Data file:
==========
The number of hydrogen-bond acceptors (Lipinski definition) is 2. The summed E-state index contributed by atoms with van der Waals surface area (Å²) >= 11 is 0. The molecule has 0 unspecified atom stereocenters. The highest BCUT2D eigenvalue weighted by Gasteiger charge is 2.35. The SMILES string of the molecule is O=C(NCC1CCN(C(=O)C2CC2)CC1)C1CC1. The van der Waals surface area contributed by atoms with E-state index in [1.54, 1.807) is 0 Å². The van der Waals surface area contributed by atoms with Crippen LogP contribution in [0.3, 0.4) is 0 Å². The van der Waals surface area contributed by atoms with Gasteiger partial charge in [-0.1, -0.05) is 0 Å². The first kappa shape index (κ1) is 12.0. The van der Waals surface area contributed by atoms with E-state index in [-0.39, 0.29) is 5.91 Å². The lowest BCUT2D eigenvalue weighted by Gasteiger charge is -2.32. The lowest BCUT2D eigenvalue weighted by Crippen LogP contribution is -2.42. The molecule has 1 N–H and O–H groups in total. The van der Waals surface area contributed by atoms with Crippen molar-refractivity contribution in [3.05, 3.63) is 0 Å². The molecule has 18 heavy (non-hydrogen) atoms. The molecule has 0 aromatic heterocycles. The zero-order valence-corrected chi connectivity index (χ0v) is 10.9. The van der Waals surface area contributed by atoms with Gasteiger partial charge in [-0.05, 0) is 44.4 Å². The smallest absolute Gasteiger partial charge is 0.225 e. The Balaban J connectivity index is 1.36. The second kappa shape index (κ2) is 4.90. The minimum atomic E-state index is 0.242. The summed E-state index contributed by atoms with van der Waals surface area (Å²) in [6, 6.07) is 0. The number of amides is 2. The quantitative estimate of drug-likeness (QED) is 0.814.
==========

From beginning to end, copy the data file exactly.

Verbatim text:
The number of hydrogen-bond acceptors (Lipinski definition) is 2. The summed E-state index contributed by atoms with van der Waals surface area (Å²) >= 11 is 0. The molecule has 0 unspecified atom stereocenters. The highest BCUT2D eigenvalue weighted by Gasteiger charge is 2.35. The SMILES string of the molecule is O=C(NCC1CCN(C(=O)C2CC2)CC1)C1CC1. The van der Waals surface area contributed by atoms with E-state index in [1.54, 1.807) is 0 Å². The van der Waals surface area contributed by atoms with Crippen LogP contribution in [0.3, 0.4) is 0 Å². The van der Waals surface area contributed by atoms with Gasteiger partial charge in [-0.1, -0.05) is 0 Å². The first kappa shape index (κ1) is 12.0. The van der Waals surface area contributed by atoms with E-state index in [-0.39, 0.29) is 5.91 Å². The lowest BCUT2D eigenvalue weighted by Gasteiger charge is -2.32. The lowest BCUT2D eigenvalue weighted by Crippen LogP contribution is -2.42. The molecule has 1 N–H and O–H groups in total. The van der Waals surface area contributed by atoms with Crippen molar-refractivity contribution in [3.05, 3.63) is 0 Å². The molecule has 18 heavy (non-hydrogen) atoms. The molecule has 0 aromatic heterocycles. The zero-order valence-corrected chi connectivity index (χ0v) is 10.9. The van der Waals surface area contributed by atoms with Gasteiger partial charge in [-0.05, 0) is 44.4 Å². The smallest absolute Gasteiger partial charge is 0.225 e. The Balaban J connectivity index is 1.36. The second kappa shape index (κ2) is 4.90. The minimum atomic E-state index is 0.242. The summed E-state index contributed by atoms with van der Waals surface area (Å²) in [6, 6.07) is 0. The number of amides is 2. The quantitative estimate of drug-likeness (QED) is 0.814.